When negotiations fell through with Maybach, only two of the units were rebuilt by the CVRD's own shops. And like the SP a decade earlier, no further units would be rebuilt. Soon, dead lines formed in Brazil -- in eerie similarity to the dead lines in Roseville.
Summing up the 'experiment'.
So were the ML4000s a total failure? Depends on how you assess the complete results. Could the KMs in fact be considered a 'conditional success' in the field of motive power advancement?
Here's Peter's summation:
"Only by the appearance of (the 'foreign' KM product) in their home market were GM, GE and Alco alerted to design engines as powerful.
"But KM tried to conquer a new market with inadequate components, which could bear the European load profiles easily, but not the U.S. requirements with uninterrupted full load for hours. Exception was the hydraulic transmission, which still is widely used all over the world, even under bad maintenance conditions, because it hardly needs any maintenance. But the experience at the SP Lines hampered the selling of high power transmissions for a substantial period."
A 'moving' history -- the movies of Peter Zander.
Peter's contribution to the SP 9010 project continues, with his gracious and thorough responses to our most trivial technical questions. But he's offered more than just information!
Peter Zander and his Roseville KM colleague Otto Baumgartner were prolific photographers during their time in the United States. We've already shared some of Otto Baumgartner's best. Now, thanks to Peter's generosity and interest in the 9010 project, we can also share some of Peter's 8mm movies.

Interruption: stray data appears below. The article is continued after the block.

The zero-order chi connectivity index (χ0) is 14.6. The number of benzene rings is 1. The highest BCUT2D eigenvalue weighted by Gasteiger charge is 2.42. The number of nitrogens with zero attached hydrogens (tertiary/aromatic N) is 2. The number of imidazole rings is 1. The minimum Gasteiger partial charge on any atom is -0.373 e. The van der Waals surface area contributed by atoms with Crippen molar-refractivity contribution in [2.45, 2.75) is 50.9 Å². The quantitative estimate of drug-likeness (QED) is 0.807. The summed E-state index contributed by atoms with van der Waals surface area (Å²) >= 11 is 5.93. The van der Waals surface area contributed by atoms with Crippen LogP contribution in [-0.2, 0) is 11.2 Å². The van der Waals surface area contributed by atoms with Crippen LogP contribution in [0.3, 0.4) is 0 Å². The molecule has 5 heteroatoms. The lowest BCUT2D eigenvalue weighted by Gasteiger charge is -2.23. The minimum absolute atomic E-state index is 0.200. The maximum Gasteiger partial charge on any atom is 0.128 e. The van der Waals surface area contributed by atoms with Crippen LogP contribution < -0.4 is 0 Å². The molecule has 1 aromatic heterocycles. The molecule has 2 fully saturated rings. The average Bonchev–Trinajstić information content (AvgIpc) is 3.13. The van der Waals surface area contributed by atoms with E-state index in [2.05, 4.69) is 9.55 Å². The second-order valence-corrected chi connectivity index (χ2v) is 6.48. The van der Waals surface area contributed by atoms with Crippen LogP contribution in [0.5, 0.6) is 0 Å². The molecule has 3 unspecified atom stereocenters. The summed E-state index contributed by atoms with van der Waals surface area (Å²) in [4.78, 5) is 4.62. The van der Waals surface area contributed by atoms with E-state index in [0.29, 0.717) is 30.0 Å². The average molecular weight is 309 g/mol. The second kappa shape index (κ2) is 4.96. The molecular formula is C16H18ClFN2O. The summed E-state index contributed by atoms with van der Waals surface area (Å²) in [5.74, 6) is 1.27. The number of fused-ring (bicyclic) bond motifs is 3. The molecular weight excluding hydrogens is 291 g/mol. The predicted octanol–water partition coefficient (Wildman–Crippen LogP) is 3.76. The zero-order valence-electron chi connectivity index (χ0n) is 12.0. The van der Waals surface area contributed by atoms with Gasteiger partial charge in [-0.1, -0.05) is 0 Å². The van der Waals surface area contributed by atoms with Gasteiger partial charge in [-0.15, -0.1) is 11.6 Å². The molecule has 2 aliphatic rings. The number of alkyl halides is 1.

His camera captured everything from the service racks at Roseville, to the PLA passenger excursion behind SP 9120 (which operated through Niles Canyon), to the sad and melancholy end at the scrap yard of Associated Metals in Sacramento.
Below is a sampler of frame captures from Peter's Super 8 originals, in greatly reduced resolution. Also here are Peter's notes on his movie efforts:
"This film is more a private remembrance than a technical documentation. It starts with a visit of Otto Baumgartner and me at the Nut Tree alongside the highway from Sacramento to San Francisco.
"Then, several locomotives are coming from and going into the Roseville shunting yard. A few shots have been taken at the service track, where fuel and sand had to be replaced.
"After then, Otto and I took some shots at the mainline to Donner Pass, near the bridge at Colfax. Next is the trip of the 9120 towing a passenger train through the Sacramento Valley and making a photo stop at Sacramento Station.
"Finally, some locos are to be seen at the Sacramento scrapyard, and some cars filled with scrap material, including unused spare parts like engine valves. Also shown is a diagram showing the percentage of unavailability of the fleet over the years. (I am afraid it is hard to read)"
Peter's films of the demoralizing end to an extraordinary effort are haunting. It had to have been profoundly dispiriting to the men and their families who'd nursed these troubled locomotives from the shop floor to premature retirement.
But his films of KM locomotives in their most successful element -- trotting long strings of SP tonnage up and down the Valley as but a single unit - are a positive, happy counterpoint.
Here's a link to a 'trailer' we created for Peter's movies, which shows the movie's highlights (and sadly, the lowlights):
We're editing and digitizing the full movies now, and will post them here soon! Meanwhile, as Peter continues to offer us a wealth of technical information and some sterling recollections, he says: "I am very much interested in the progress of your program."
And needless for us to say, we have been delighted to have Peter Zander on the crew!
Return To Main Page